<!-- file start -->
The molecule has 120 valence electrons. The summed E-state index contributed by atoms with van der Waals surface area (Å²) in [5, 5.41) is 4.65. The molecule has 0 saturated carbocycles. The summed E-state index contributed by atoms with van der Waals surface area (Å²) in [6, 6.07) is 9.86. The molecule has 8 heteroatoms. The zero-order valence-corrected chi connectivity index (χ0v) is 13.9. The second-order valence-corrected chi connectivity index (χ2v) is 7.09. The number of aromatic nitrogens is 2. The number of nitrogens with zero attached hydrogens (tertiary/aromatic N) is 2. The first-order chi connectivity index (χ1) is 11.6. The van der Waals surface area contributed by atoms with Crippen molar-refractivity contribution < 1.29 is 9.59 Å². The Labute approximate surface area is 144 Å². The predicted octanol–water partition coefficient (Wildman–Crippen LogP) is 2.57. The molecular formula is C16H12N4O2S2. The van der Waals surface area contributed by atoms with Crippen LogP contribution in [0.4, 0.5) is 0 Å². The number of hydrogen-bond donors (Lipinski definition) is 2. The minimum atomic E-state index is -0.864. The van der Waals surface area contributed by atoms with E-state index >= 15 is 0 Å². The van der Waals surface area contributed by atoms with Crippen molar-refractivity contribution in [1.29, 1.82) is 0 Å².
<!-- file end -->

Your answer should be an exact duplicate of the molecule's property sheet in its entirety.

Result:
The molecule has 120 valence electrons. The summed E-state index contributed by atoms with van der Waals surface area (Å²) in [5, 5.41) is 4.65. The molecule has 0 saturated carbocycles. The summed E-state index contributed by atoms with van der Waals surface area (Å²) in [6, 6.07) is 9.86. The molecule has 8 heteroatoms. The zero-order valence-corrected chi connectivity index (χ0v) is 13.9. The second-order valence-corrected chi connectivity index (χ2v) is 7.09. The number of aromatic nitrogens is 2. The number of nitrogens with zero attached hydrogens (tertiary/aromatic N) is 2. The first-order chi connectivity index (χ1) is 11.6. The van der Waals surface area contributed by atoms with Crippen molar-refractivity contribution < 1.29 is 9.59 Å². The Labute approximate surface area is 144 Å². The predicted octanol–water partition coefficient (Wildman–Crippen LogP) is 2.57. The molecular formula is C16H12N4O2S2. The van der Waals surface area contributed by atoms with Crippen LogP contribution in [0.4, 0.5) is 0 Å². The number of hydrogen-bond donors (Lipinski definition) is 2. The minimum atomic E-state index is -0.864. The van der Waals surface area contributed by atoms with E-state index >= 15 is 0 Å². The van der Waals surface area contributed by atoms with Crippen molar-refractivity contribution in [1.29, 1.82) is 0 Å².